The opinion of the court was delivered by: TAMM
The defendants in this case have filed a motion to dismiss the indictment and for other relief. The main contentions advanced by the defendants are:
1. That Count One of the indictment is duplicitous,
2. That there is a misjoinder of offenses and defendants,
3. That the counts of the indictment are vague and indefinite, and
4. That the Grand Jury acted illegally in indicting Bernard S. Bachman since it had required him to appear and give testimony.
Each of these points will be treated in order and separately.
Point 1. Count One of the Indictment is Duplicitous.
Briefly, Count One of the indictment charges the named defendants and others who are not defendants in this case with having 'unlawfully, wilfully and knowingly' conspired to violate the National Firearms Act (T. 26 U.S.C. § 5801 et seq.) and certain rules and regulations thereunder, and the Federal Firearms Act (T. 15 U.S.C.A. § 901 et seq.) and certain rules and regulations thereunder, and as a conspiracy is alleged, this count is based on violation of T. 18 U.S.C. § 371. 'Conspiracy to commit offense or to defraud United States.' Count One then states in eight paragraphs the different parts of the conspiracy which parts, the Government contends, make up the whole of one offense -- the conspiracy.
Eleven overt acts involving the defendants and others are also recited.
There is no doubt, or dispute, that each count of an indictment must contain no more than one offense, and if there are two or more separate and distinct offenses charged in one count, the indictment becomes subject to a motion to dismiss.
The defendants contend that Count One of the indictment which charges a conspiracy does not allege only one such conspiracy but rather a multiplicity of conspiracies and that thus the indictment should be dismissed. The Government contends that Count One charges one offense only, namely, the conspiracy.
As there is no dispute as to the applicable law, the solution must rest with an application of that law to the alleged facts in Count One. At the outset, it must be remembered that a conspiracy to commit a crime is a crime itself (T. 18 U.S.C. § 371) and is a separate offense from the crime that is the object of the conspiracy. Marx v. U.S., 8 Cir., 1936, 86 F.2d 245. Also, the fact that several crimes are alleged in a single count which charges a conspiracy does not make the count duplicitous Braverman v. U.S., 317 U.S. 49, 54, 63 S. Ct. 99, 87 L. Ed. 23, for 'the conspiracy is the crime, and that is one, however diverse its objects.' Frohwerk v. U.S., 249 U.S. 204, 210, 39 S. Ct. 249, 252, 63 L. Ed. 561.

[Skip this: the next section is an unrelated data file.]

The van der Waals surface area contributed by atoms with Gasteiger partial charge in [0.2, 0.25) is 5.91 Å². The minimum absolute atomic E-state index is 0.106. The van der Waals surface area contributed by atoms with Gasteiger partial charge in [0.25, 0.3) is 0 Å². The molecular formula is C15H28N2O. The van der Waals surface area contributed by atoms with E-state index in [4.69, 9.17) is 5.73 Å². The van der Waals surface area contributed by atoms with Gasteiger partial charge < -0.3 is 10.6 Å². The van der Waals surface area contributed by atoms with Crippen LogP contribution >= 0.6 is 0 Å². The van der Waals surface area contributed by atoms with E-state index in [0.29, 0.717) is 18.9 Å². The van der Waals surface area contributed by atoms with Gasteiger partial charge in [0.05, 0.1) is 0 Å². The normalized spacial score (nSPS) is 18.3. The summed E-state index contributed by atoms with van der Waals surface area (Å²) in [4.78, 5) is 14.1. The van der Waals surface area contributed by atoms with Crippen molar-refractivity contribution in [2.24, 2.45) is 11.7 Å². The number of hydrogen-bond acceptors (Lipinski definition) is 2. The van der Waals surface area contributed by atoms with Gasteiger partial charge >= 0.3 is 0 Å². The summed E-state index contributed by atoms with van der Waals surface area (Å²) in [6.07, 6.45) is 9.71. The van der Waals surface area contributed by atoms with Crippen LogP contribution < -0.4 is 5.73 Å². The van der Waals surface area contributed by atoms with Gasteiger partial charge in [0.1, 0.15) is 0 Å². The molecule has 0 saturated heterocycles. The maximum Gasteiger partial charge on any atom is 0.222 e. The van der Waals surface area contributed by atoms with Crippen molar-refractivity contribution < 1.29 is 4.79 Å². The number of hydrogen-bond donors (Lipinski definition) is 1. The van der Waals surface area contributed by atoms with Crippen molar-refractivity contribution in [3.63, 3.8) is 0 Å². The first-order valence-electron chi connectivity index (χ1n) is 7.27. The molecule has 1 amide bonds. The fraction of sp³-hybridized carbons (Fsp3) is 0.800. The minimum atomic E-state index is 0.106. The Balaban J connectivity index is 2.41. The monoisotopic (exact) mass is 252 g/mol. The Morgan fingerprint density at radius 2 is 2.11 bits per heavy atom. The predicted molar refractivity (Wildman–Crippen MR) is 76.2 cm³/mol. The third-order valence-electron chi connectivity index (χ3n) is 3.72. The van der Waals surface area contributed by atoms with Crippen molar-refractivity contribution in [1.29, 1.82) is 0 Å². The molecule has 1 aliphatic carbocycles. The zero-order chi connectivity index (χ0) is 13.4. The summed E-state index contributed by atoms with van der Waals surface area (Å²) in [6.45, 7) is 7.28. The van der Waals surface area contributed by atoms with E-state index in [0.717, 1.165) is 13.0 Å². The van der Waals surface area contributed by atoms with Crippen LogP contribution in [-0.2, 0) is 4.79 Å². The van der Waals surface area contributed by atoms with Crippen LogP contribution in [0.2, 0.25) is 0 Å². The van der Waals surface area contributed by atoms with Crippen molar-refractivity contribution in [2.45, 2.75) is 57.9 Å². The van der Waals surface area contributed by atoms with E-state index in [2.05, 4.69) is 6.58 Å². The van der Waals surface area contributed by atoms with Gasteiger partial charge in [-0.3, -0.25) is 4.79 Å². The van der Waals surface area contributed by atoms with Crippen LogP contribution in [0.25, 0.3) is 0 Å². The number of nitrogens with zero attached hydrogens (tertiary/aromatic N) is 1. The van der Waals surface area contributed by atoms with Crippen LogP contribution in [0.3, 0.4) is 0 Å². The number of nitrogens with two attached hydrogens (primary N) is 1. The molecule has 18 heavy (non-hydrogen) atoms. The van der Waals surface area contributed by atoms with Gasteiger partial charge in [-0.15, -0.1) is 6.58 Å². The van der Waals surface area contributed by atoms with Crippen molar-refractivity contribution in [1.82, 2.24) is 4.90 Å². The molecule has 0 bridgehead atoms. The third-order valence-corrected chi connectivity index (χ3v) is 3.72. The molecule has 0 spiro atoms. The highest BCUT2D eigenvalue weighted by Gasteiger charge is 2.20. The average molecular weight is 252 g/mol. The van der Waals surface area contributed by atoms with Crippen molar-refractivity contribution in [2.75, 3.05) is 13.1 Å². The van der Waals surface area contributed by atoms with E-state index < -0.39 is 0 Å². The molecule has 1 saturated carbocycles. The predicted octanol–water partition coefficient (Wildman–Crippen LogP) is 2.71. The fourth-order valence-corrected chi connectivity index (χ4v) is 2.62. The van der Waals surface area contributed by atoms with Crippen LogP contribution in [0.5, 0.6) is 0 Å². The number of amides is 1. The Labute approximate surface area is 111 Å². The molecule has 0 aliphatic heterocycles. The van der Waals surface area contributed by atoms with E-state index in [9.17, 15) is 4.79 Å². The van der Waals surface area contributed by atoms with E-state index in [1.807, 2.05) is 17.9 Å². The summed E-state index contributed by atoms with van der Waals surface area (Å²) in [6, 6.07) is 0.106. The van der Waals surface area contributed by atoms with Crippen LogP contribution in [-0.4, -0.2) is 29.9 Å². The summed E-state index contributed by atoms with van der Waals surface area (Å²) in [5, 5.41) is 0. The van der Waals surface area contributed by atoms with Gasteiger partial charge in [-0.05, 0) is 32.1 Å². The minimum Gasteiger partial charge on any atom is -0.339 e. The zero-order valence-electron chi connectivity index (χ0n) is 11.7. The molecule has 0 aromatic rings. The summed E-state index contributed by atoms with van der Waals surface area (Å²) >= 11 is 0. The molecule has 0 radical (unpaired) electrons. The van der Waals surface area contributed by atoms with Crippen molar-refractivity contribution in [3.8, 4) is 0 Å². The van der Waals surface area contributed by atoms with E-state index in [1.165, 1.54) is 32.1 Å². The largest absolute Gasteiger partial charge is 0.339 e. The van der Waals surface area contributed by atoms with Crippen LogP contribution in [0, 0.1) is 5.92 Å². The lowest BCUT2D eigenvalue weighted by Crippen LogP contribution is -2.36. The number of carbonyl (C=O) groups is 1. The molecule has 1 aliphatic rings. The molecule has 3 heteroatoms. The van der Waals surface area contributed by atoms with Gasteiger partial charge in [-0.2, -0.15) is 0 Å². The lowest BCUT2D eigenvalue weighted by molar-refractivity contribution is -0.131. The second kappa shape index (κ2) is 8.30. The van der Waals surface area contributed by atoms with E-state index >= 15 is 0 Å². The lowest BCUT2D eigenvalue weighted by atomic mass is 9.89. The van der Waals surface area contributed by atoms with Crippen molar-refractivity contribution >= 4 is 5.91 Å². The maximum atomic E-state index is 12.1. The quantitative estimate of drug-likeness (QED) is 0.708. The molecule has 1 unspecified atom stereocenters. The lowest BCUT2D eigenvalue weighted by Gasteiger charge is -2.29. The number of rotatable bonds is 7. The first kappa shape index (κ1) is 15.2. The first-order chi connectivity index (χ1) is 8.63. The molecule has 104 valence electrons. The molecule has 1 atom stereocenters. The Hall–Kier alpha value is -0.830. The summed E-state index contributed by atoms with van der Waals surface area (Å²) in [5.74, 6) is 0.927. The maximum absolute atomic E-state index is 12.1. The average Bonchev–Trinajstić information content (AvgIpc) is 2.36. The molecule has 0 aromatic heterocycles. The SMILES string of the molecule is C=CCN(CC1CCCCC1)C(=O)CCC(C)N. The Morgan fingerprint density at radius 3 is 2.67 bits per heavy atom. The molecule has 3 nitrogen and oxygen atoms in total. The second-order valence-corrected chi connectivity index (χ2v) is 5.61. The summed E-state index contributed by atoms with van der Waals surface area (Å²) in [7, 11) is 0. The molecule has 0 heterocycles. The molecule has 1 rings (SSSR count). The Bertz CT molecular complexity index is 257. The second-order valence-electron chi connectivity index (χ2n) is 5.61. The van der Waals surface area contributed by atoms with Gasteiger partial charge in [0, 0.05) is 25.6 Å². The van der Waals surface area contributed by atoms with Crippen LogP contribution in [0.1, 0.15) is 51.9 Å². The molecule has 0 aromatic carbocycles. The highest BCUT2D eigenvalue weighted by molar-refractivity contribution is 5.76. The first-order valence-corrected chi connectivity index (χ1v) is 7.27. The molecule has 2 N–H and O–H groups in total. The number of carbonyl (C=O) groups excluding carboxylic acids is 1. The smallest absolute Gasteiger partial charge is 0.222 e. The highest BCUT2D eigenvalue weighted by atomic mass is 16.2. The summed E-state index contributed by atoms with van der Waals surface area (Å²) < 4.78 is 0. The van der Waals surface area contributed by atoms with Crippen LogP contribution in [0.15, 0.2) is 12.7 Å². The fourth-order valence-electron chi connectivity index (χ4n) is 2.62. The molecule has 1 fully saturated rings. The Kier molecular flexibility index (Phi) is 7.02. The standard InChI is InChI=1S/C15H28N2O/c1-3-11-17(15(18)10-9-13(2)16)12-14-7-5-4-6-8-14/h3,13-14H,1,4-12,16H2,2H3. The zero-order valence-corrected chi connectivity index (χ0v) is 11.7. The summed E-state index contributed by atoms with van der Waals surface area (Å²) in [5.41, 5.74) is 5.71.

In the case of Braverman v. U.S., supra, the defendants were indicted on seven counts, each count charging a conspiracy to violate a separate and distinct Internal Revenue law of the United States. The defendants contended that the proof did not establish more than one conspiracy and that the Government should, accordingly, elect one of the seven counts upon which to proceed. Counsel for the Government, however, contended that 'the seven counts of the indictment charged as distinct offenses the several illegal objects of one continuing conspiracy, that if the jury found such a conspiracy it might find the defendants guilty of as many offenses as it had illegal objects and that for each such offense the two-year statutory penalty could be imposed.' 317 U.S. at page 51, 63 S. Ct. at page 100. The case was submitted to the jury upon the theory advanced by the Government. The jury returned a verdict, 'guilty as charged,' and the Court sentenced each defendant to eight years imprisonment. The case was affirmed by the Court of Appeals for the Sixth Circuit. The Supreme Court of the United States, in reversing the judgment of conviction for proper resentencing because of proof of but one conspiracy, stated: 'Whether the object of a single agreement is to commit one or many crimes, it is in either case that agreement which constitutes the conspiracy which the statute punishes. The one agreement cannot be taken to be several agreements and hence several conspiracies because it envisages the violation of several statutes rather than one. The allegation in a single count to commit several crimes in not duplicitous for 'The conspiracy is the crime, and that is one, however diverse its objects'.'
The defendants have placed much reliance upon the case of Kotteakos v. U.S., 328 U.S. 750, 66 S. Ct. 1239, 90 L. Ed. 1557, to support their position. The ...